Arkansas Gov. Asa Hutchinson Shies Away From Extreme Abortion Ban He Signed
Arkansas Republican Governor Asa Hutchinson tried to shirk responsibility on Sunday for signing a strict “activation law” would ban abortion in its state without any exceptions for rape and incest, stressing that Arkansas would reconsider that issue if Roe v. Wade overturned.
Between bombshell leak on Supreme Court majority opinion draft that would overturn federal abortion rights, Republican-led states have go under supervision on the anti-abortion law that will automatically come into effect if the high court opposes Roe v. Wade. One of the states with this so-called “trigger” ban is Arkansas, was signed into law by Hutchinson in 2019.
The state proposal would ban all abortions except for medical emergencies where the mother’s life is in danger, with absolutely no exceptions for rape and incest. In an appearance on CNN’s State of the Union However, on Sunday, Hutchinson insisted that he opposes the sweeping nature of his state’s abortion ban.
“Your law only makes exceptions for the mother’s life. So it should be made clear that, if Roe sues Wade overturns, no woman, unless her life is at risk, can have an abortion in Arkansas,” emphasized CNN host Dana Bash. with Hutchinson.
“If Roe v. Wade is reversed, the activation law in Arkansas will go into effect. And whenever I sign that law, I’ve expressed that I support — as well as the exceptions of rape and incest,” he replied. “Mother’s life and rape and incest are two exceptions that I believe should have been added without the support of the general assembly.”
He added that while they need to wait and see what the Supreme Court actually decides, if Roe v. Wade is actually reversed, it will return “authority back to the states” and “you will see the states make different decisions based on the values and consensus of the people of that state”. Additionally, he said the “will of the people” in his state was embodied in Arkansas’ so-called “activation” laws.
“Governor, you signed legislation that doesn’t include any exceptions for rape and incest,” Bash pushed back. “I know you said you weren’t – you’d rather it wasn’t part of the law, but it is and you signed it.”
Present a hypothetical situation in which a pre-teen girl is impoverished by a family member, State of the Union The presenter asked the governor why the girl had to be forced to get pregnant.
“I agree with you,” the Republican governor replied. “I had to deal with that particular circumstance even as governor. And while it was still alive in the womb, the life of the fetus, the conception was already under criminal circumstances, or incest or rape. And those are the two exceptions that I recognize, which I believe are very relevant. And what happens over time if Roe v. Wade is reversed. These will become very real situations. ”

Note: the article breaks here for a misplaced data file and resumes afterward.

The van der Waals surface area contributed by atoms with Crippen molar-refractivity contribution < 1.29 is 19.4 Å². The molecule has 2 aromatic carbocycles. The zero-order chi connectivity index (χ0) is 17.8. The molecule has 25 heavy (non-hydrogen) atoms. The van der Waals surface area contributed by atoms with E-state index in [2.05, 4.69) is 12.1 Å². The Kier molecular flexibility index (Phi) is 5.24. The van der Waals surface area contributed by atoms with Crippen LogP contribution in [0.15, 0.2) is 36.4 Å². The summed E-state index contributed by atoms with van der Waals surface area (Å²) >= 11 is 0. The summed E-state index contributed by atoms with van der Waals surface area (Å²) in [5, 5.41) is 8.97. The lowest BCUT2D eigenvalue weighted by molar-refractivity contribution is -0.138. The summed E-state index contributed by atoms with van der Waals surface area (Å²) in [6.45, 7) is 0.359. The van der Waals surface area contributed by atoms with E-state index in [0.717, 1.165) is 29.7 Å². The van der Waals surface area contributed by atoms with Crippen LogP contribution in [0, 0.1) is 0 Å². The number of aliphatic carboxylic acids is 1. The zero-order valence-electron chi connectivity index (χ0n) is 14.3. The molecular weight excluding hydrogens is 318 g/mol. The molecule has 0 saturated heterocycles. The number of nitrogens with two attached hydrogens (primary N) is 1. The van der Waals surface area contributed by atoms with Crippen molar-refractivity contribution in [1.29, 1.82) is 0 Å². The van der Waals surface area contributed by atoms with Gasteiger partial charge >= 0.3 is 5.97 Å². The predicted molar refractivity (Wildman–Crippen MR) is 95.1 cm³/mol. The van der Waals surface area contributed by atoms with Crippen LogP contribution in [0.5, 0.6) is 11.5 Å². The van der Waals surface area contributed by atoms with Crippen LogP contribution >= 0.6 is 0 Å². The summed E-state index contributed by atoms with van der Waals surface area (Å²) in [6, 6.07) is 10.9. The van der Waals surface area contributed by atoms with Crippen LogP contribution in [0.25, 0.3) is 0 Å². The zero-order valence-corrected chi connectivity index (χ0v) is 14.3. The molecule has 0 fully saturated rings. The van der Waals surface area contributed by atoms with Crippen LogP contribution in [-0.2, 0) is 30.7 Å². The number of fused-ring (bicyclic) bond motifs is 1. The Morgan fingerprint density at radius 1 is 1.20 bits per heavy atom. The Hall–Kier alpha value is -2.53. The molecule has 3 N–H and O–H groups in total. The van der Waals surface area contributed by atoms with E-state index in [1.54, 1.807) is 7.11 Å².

Hutchinson went on to say that he believes “debate and discussion will continue” on the issue and that the rape and incest exceptions are “very likely to be revisited” when it comes to state law.
“Governor, what if it doesn’t work?” Bash wondered. “You want the Arkansas legislature to put those exceptions in. They did not do so. Your deadline is coming to an end. What makes you think you can change it? ”
After CNN added that young girls could soon find themselves in these situations, Hutchinson said he replied that “those are heartbreaking circumstances” but that all of this rests with the states. passed their own laws on abortion.
“Over the past few years, as we pass these triggering laws, we are demonstrating a conviction,” he stated. “We are trying to return that power to the states and reduce abortion, but whenever you see such real-life cases, the debate will continue and the will of the people can be change or not, but it will come back to the states’ flexibility on that. ”
Hutchinson concludes: “I believe that overall those exceptions will be important to save lives because the public understands the importance of those exceptions. It will be reviewed. There are no guarantees about that but public opinion will matter whenever you come to your elected representatives. ”
The Arkansas governor, who is considering running for the White House in 2024, has also previously said he opposes a nationwide ban on abortion – largely because it would disqualify him from passing anti-abortion legislation. state abortion.
“I think that doesn’t fit with what we’ve been fighting for for decades, which is what we want Roe vs. Wade reversed and jurisdiction returned to the states,” he told ABC’s This week in the first day of this month. “So in principle, that’s where it should be.”
While Hutchinson shied away from the extreme nature of the state’s abortion ban that he signed into law, other GOP governors have leaned on the passage of comprehensive anti-abortion laws. For example, Nebraska Governor Pete Ricketts, said last week that his “intent” was to push his state to quickly pass a bill outlawing abortion with no exceptions for rape and incest.